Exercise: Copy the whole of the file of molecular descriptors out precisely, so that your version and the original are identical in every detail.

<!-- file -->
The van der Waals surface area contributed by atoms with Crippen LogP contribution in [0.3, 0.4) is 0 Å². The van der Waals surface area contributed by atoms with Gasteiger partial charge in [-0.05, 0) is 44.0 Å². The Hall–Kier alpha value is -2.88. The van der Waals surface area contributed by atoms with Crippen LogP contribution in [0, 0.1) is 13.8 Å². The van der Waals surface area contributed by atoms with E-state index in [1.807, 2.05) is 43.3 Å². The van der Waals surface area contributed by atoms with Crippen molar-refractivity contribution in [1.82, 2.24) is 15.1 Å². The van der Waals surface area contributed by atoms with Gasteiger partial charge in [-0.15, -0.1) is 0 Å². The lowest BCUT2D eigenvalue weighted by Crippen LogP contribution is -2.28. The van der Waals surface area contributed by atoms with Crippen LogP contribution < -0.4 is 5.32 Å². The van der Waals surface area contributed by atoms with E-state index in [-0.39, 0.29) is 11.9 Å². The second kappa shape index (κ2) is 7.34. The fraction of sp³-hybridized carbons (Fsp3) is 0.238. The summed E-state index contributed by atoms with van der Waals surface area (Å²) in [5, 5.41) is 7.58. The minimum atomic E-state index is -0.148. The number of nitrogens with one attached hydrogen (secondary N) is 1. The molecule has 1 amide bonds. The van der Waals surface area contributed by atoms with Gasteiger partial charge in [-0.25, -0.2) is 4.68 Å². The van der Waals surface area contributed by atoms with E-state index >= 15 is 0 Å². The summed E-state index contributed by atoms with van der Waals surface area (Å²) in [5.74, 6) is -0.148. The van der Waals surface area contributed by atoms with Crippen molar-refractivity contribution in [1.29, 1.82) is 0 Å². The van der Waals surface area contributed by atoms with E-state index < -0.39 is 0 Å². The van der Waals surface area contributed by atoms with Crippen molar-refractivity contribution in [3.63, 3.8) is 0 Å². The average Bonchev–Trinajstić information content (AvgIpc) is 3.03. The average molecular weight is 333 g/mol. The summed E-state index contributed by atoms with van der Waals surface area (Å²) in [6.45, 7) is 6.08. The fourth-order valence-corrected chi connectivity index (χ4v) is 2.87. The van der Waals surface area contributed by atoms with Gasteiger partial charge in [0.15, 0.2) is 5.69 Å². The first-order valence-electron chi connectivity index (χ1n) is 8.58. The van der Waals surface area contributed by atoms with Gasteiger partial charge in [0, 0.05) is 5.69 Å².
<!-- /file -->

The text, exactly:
The van der Waals surface area contributed by atoms with Crippen LogP contribution in [0.3, 0.4) is 0 Å². The van der Waals surface area contributed by atoms with Gasteiger partial charge in [-0.05, 0) is 44.0 Å². The Hall–Kier alpha value is -2.88. The van der Waals surface area contributed by atoms with Crippen LogP contribution in [0, 0.1) is 13.8 Å². The van der Waals surface area contributed by atoms with E-state index in [1.807, 2.05) is 43.3 Å². The van der Waals surface area contributed by atoms with Crippen molar-refractivity contribution in [1.82, 2.24) is 15.1 Å². The van der Waals surface area contributed by atoms with Gasteiger partial charge in [-0.15, -0.1) is 0 Å². The lowest BCUT2D eigenvalue weighted by Crippen LogP contribution is -2.28. The van der Waals surface area contributed by atoms with Crippen LogP contribution < -0.4 is 5.32 Å². The van der Waals surface area contributed by atoms with E-state index in [-0.39, 0.29) is 11.9 Å². The second kappa shape index (κ2) is 7.34. The fraction of sp³-hybridized carbons (Fsp3) is 0.238. The summed E-state index contributed by atoms with van der Waals surface area (Å²) in [5, 5.41) is 7.58. The minimum atomic E-state index is -0.148. The number of nitrogens with one attached hydrogen (secondary N) is 1. The molecule has 1 amide bonds. The van der Waals surface area contributed by atoms with Gasteiger partial charge in [-0.25, -0.2) is 4.68 Å². The van der Waals surface area contributed by atoms with E-state index >= 15 is 0 Å². The summed E-state index contributed by atoms with van der Waals surface area (Å²) in [5.74, 6) is -0.148. The van der Waals surface area contributed by atoms with Crippen molar-refractivity contribution in [1.29, 1.82) is 0 Å². The van der Waals surface area contributed by atoms with E-state index < -0.39 is 0 Å². The van der Waals surface area contributed by atoms with Crippen molar-refractivity contribution in [3.63, 3.8) is 0 Å². The average Bonchev–Trinajstić information content (AvgIpc) is 3.03. The average molecular weight is 333 g/mol. The summed E-state index contributed by atoms with van der Waals surface area (Å²) in [6.45, 7) is 6.08. The fourth-order valence-corrected chi connectivity index (χ4v) is 2.87. The van der Waals surface area contributed by atoms with Gasteiger partial charge in [0.15, 0.2) is 5.69 Å². The first-order valence-electron chi connectivity index (χ1n) is 8.58. The van der Waals surface area contributed by atoms with Gasteiger partial charge in [0, 0.05) is 5.69 Å².